Publicly resigning from an executive position may well be a failure, but that doesn’t mean it’s shameful. Failures aren’t necessarily humiliating, and the media doesn’t need to suggest they are. Yet this is how The Washington Post and The New York Times portrayed Steve Bannon’s resignation from Breitbart.
The outlets create this view with opinion, and by contrasting dramatic descriptions of Bannon’s prior successes with dramatic descriptions of his departure. The contrast could portray the career change as a fall from grace and disparage Bannon as a person.
Soon after the Department of Homeland Security announced its decision to terminate El Salvador’s Temporary Protected Status (TPS) designation, news outlets published one-sided articles, suggesting the effects would either be largely problematic or largely beneficial. As you might guess, outlets like The Washington Post suggested it’d be bad and outlets like Breitbart suggested it’d be good. The thing is, they didn’t do it strictly with data. Let’s play two rounds of “Good slant / bad slant” to show you what we mean.
Most news reporting the Knife analyzes has a high degree of distortion, meaning it’s not very objective or data-based. In fact, the average article we analyze is 48 percent distorted, and that’s the average of at least 2,192 news articles we’ve examined over the past six months!
In a Jan. 2017 interview, economist, physicist and mathematician Eric Weinstein said, “At the moment, we’re in this crazy narrative over fake news, where fake news is supposed to be limited to things that are just made up and untrue. But the problem is … how many different ways does [the] news manipulate us into thinking something that isn’t true, or shading our feelings or emotions?” According to Weinstein, there are four kinds of “fake news”: Narrative, algorithmic, institutional and false news.
Many of us rely on media outlets to stay informed about the world. What happens when those outlets make mistakes? For one, the mistakes can misinform. They can also further media bias, moving us away from objective facts.
Our Top 5 list this week includes inaccuracies about a journalist, fact-checking Donald Trump and various international relations.
We use the word “spin” to refer to words and phrases that aren’t fact-based or measurable. Instead, they’re inherently vague or dramatic, and when reporters use them they’re often presenting their own opinion as if it were fact. Such language is useful in some types of writing, such as novels or poetry, but it doesn’t lend itself to objective news.
President Trump and Steve Bannon disparaged each other in recent remarks, and this poses a challenge to journalists who want to be objective. On one hand, it’s important to inform the public of statements the president and other public figures make. On the other, depending on how the media handles the information, news outlets can inadvertently promote dishonor and prejudice.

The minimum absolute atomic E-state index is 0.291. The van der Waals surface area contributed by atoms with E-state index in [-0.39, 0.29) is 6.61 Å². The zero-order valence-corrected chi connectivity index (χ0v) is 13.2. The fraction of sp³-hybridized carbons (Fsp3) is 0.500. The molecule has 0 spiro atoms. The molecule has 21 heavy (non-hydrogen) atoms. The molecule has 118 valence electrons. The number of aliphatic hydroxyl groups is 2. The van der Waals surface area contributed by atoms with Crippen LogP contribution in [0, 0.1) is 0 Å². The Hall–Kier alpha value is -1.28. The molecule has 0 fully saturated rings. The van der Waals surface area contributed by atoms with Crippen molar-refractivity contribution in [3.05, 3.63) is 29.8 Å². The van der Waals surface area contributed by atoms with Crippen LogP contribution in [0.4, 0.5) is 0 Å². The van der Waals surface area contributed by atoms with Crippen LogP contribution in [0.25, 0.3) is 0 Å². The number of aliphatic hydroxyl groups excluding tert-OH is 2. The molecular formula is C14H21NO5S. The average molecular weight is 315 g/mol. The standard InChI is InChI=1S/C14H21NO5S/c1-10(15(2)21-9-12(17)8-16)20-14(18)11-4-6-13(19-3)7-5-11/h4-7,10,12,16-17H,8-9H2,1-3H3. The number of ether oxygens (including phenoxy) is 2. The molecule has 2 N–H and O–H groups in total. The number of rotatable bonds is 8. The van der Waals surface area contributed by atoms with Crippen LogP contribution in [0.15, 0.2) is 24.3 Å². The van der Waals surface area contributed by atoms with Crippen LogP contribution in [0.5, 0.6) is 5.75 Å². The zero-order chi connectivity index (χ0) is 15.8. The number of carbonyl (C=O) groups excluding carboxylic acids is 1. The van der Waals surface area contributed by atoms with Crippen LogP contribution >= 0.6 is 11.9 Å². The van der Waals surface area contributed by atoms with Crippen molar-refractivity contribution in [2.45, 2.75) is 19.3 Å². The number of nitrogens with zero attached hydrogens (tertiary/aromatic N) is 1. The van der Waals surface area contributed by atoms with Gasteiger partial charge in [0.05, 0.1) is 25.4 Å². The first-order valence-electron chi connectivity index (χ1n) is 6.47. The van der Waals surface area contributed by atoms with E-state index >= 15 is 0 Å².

The media plays a critical role when our leaders say false or misleading things; news outlets can hold them accountable and inform the public about discrepancies in their statements. In our editorial on fact checking Donald Trump, for instance, we cited the Project for Excellence in Journalism, which considers two of its pillars to be “assembling and verifying facts” and serving “as an independent monitor of power.”
The media coverage we analyzed on Iran provided few specifics about the issues people are protesting about. That’s in part because news outlets made spin more important than data in their reporting.
We analyzed the coverage of Breitbart’s and Steve Bannon’s decision to cut ties with a former contributor, Paul Nehlen, after the outlet said Nehlen “made a series of anti-Semitic and pro-white supremacist comments” on Twitter. It seems there are two stories here: One attempts to expose the hateful nature of Nehlen’s comments, and the other tries to expose inaccuracies made by outlets that reported the first story. Both approaches are constructive in principle, but their execution reinforced some of the problems the outlets tried to point out. Here’s a look at the coverage and where it fell short.
Increased consumer spending clearly has benefits for economic growth, employment and investors. Yet the media coverage of Mastercard’s retail sales report only focused on the positives — which made it slanted — and it largely did so in vague terms. More importantly, it supported an assumption that increased spending is good in general, without drawing attention to the fact that this is an assumption, and exploring it.
Jens Erik Gould
Jens is a political, business and entertainment writer and editor who has reported from a dozen countries for media outlets including The New York Times, National Public Radio and Bloomberg News